My needs are much different than others. Now, they are minimal and that solves many issues.

It was mandatory for me to know my inner world if I wanted to heal.

PTSD has led me down a path, a spiritual journey, a daily meditation practice, a life with gratitude, giving and kindness.

Changes abound.

Approval is needed in small amounts now.

Negative thoughts die from a lack of attention.

I can stay neutral, focused, for days while my trauma wants an audience to power up.

I just do not spend time worrying about my worthiness or unworthiness, anymore.

My life has 90% less worry, doubt and fear. There must be some happiness in so much alleviation of suffering.

However you classify me, healed, still messed up or better, I have taken my life back.

The past finally is the past and my feeling is, I have gained strengths from surviving.

I have wasted enough time on trauma and refuse to waste another breath.

It takes a daily practice to change a 24/7 disorder like Complex PTSD.

The biggest change, I am not a victim, my father has no power over me, I am free and content with me.

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Creating an affirmation that works

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No one affirmation fits all of us.

Certain words connect on a deeper level than others, depending on our life experience.

This is a followers (Browneyedgirls) process.

“I create my own affirmations by looking inside of myself and thinking about what my fears, worries, and concerns are. Once I know what they are I create an affirmation to fill in that space, and eventually I am whole again in that area.

For example, about my fears regarding my abuser, I feel trapped, threatened, and hurt. I explored those feelings further as they came up anytime HE came up in my head, and eventually, I created this affirmation,

“ I forgive you for what you have done to me and I am safe.”

When I say this to myself, I usually end up imagining I am on an island, with a willow tree and a small cottage. For me that image provides a sort of sanctuary for my spirit and soul.”

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For me, “In this moment, right now, I shower myself with approval, I accept all of me, I wrap myself in a warm blanket of kindness”, resonates.

I have been lax and stopped reciting my daily affirmation. We all get complacent and forget some of our core wellbeing skills.

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Yesterday, a thought invaded my consciousness, my childhood!

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I could not stand to use a pic of an abused kid, it hits to close to my own trauma, sorry.

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I am so lucky this quarantine did not happen when I was a kid.

Being isolated full time with my abusive father was a scary thought.

I felt the fear, then my compassion center opened wide for at risk kids right now.

Most of you have never been experienced helplessness or brutality from a parent.

There is no escape for children.

I give intention while meditating for their safe passage through this trying time.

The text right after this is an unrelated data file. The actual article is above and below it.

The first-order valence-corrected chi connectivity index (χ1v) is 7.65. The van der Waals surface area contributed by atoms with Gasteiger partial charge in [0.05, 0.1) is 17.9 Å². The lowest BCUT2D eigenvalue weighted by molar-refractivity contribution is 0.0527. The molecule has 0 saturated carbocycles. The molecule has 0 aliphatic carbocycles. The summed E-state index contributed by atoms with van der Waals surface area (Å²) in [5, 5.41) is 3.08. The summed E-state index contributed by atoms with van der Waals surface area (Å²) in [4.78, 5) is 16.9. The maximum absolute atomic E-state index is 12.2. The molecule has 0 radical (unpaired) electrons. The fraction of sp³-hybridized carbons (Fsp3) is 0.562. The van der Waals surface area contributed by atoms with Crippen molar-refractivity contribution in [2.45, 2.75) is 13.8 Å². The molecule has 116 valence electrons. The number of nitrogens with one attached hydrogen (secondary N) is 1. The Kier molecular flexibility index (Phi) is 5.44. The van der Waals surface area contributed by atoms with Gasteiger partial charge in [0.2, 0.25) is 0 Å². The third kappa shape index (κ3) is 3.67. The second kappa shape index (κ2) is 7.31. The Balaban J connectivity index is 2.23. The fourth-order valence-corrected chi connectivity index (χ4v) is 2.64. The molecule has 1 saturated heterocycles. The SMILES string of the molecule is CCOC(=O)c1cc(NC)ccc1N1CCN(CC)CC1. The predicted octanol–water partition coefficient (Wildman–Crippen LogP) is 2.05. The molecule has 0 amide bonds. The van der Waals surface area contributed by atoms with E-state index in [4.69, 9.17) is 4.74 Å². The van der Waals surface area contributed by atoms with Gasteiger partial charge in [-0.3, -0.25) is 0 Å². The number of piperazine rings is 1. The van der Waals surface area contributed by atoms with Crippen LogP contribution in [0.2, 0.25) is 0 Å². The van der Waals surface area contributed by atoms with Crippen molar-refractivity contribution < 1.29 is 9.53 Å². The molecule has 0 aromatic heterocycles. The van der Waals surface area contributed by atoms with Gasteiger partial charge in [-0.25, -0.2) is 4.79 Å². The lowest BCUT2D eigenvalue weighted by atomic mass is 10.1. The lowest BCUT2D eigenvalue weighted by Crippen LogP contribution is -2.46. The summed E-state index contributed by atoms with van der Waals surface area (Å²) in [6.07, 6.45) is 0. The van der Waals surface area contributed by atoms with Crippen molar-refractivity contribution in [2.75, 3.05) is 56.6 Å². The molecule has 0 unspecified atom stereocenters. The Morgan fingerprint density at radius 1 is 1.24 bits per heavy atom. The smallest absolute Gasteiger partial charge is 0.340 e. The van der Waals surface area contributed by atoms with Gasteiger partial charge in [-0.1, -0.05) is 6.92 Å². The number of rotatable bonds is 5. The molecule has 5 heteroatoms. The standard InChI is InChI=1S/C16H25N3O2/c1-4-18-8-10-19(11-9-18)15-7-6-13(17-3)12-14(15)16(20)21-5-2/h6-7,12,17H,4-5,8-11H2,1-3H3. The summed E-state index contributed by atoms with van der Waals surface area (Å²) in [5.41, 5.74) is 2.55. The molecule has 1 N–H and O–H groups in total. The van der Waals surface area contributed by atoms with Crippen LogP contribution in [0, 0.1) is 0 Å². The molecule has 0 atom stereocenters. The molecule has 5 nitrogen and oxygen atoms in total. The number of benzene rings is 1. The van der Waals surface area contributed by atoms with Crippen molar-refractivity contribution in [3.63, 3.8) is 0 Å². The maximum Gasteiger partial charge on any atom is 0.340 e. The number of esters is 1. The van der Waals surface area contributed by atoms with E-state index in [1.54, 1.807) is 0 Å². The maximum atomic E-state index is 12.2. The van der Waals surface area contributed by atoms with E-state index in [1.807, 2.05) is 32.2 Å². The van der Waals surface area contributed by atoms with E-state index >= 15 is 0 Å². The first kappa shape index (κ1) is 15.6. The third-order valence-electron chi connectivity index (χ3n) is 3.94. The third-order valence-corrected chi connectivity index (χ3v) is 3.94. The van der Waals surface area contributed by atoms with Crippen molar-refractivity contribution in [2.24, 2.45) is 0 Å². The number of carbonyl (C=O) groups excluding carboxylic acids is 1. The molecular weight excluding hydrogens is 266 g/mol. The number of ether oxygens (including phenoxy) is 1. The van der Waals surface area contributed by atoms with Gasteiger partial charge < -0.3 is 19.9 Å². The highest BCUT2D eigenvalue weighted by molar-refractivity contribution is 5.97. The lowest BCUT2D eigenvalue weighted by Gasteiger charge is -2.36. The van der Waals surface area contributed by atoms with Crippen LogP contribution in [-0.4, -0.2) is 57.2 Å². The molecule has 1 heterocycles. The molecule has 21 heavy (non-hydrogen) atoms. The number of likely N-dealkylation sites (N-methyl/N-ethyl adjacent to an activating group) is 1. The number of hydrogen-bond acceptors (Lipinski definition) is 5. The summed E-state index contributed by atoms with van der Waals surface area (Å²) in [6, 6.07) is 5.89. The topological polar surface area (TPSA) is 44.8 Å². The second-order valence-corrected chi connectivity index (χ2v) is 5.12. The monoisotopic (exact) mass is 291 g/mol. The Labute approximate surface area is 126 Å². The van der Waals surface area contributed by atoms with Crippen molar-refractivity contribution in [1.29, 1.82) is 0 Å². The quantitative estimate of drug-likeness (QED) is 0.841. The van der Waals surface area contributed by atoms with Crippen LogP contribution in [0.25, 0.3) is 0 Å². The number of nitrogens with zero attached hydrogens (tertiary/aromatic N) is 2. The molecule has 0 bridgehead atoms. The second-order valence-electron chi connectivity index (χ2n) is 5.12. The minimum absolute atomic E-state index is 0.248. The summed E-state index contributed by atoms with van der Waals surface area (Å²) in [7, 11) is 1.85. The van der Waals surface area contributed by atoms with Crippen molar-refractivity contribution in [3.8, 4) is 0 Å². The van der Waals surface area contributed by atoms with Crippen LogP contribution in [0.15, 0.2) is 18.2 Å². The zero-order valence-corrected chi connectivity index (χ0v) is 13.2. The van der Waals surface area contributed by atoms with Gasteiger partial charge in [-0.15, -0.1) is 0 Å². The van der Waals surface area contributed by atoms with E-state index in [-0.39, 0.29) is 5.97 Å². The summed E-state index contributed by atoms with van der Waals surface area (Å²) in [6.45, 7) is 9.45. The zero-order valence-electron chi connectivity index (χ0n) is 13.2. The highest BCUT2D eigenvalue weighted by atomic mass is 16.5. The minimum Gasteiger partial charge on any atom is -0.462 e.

Now, I am an adult and live with my three grandkids.

I get to see how a loving mother cares for her children, something I had no clue what it looked like or felt like.

It saddens me these kids are being abused now. My quarantine challenges seem insignificant.

My mindfulness practice has taught me others need help more than me ever feeling sorry for myself.

I know what it’s like to be a child, helpless and innocent, being beat and ridiculed, then alcohol increased his violence.

Give intention for these young souls, accept your challenges as offerings to endure, hoping they are safe.

Any opinions?

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Reflections: low doses of cortisol and adrenaline!

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“People may become addicted to their own stress hormones, adrenaline and cortisol.

To such persons stress feels desirable, while the absence of it feels like something to be avoided.” (Hans Selye)

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My two cents: My Journey was long and arduous, filled with terror and anxiety. With great effort devoted to healing, my fight or flight mechanism calmed downed, finally quit firing when a trigger arrived.

This was a wonderful accomplishment and a great relief from the constant panic we endure from childhood abuse.

Now, I see that my system was addicted to small amounts of cortisol and adrenaline. I thought this heightened level was normal since life was so much easier than before.

These were smaller doses, not a full fight or flight explosion , dumped to keep my system like it was in childhood.

The “Ego” is irrational at these elevated levels and judges everyone more harshly. Agitated I might take action and cause drama.

I think for me, these drugs make it easier to feel outraged, betrayed or not respected.

Drama follows this heightened state of being.

I have brought awareness to my minds patterns, how these drugs start a heightened dialogue of stress, unworthiness or oppression.

My awareness has uncovered how my “Ego” takes charge the second cortisol and adrenaline get dumped.

My practice and moment to moment awareness are unplugging these patterns now.

Are you running on low doses of cortisol and adrenaline?